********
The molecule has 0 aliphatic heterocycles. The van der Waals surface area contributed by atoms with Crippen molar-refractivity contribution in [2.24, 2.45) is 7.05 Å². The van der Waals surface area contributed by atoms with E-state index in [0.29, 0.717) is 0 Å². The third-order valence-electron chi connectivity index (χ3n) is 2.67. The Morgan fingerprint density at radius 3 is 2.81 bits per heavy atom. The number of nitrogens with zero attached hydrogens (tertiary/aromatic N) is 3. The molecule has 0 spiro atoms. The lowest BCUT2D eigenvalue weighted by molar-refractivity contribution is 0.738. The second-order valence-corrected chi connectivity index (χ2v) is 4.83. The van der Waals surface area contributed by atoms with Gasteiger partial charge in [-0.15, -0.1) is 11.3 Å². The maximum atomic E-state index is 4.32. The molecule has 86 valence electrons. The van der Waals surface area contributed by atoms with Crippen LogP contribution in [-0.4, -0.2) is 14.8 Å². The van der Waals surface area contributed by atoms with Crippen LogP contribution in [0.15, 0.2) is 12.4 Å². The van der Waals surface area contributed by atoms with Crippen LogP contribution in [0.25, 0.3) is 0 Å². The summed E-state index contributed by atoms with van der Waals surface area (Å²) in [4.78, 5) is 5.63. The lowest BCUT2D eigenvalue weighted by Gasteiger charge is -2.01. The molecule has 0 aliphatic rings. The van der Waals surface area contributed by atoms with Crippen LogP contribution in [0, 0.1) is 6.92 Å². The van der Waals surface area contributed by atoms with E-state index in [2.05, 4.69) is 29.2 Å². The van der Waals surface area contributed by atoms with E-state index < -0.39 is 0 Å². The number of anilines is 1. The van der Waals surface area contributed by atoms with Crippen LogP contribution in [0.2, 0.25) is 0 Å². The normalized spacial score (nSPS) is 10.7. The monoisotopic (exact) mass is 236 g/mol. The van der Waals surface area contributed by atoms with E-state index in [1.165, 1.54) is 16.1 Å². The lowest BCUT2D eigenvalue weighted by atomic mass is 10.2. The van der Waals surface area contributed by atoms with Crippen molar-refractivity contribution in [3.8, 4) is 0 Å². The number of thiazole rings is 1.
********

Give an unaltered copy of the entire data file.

The molecule has 0 aliphatic heterocycles. The van der Waals surface area contributed by atoms with Crippen molar-refractivity contribution in [2.24, 2.45) is 7.05 Å². The van der Waals surface area contributed by atoms with E-state index in [0.29, 0.717) is 0 Å². The third-order valence-electron chi connectivity index (χ3n) is 2.67. The Morgan fingerprint density at radius 3 is 2.81 bits per heavy atom. The number of nitrogens with zero attached hydrogens (tertiary/aromatic N) is 3. The molecule has 0 spiro atoms. The lowest BCUT2D eigenvalue weighted by molar-refractivity contribution is 0.738. The second-order valence-corrected chi connectivity index (χ2v) is 4.83. The van der Waals surface area contributed by atoms with Gasteiger partial charge in [-0.15, -0.1) is 11.3 Å². The maximum atomic E-state index is 4.32. The molecule has 86 valence electrons. The van der Waals surface area contributed by atoms with Crippen LogP contribution in [-0.4, -0.2) is 14.8 Å². The van der Waals surface area contributed by atoms with Crippen LogP contribution in [0.15, 0.2) is 12.4 Å². The van der Waals surface area contributed by atoms with Crippen LogP contribution in [0.25, 0.3) is 0 Å². The summed E-state index contributed by atoms with van der Waals surface area (Å²) in [4.78, 5) is 5.63. The lowest BCUT2D eigenvalue weighted by Gasteiger charge is -2.01. The molecule has 0 aliphatic rings. The van der Waals surface area contributed by atoms with Crippen LogP contribution in [0, 0.1) is 6.92 Å². The van der Waals surface area contributed by atoms with E-state index in [2.05, 4.69) is 29.2 Å². The van der Waals surface area contributed by atoms with E-state index < -0.39 is 0 Å². The number of anilines is 1. The van der Waals surface area contributed by atoms with Crippen LogP contribution in [0.2, 0.25) is 0 Å². The normalized spacial score (nSPS) is 10.7. The monoisotopic (exact) mass is 236 g/mol. The van der Waals surface area contributed by atoms with E-state index in [1.165, 1.54) is 16.1 Å². The lowest BCUT2D eigenvalue weighted by atomic mass is 10.2. The van der Waals surface area contributed by atoms with Crippen molar-refractivity contribution in [3.8, 4) is 0 Å². The number of thiazole rings is 1.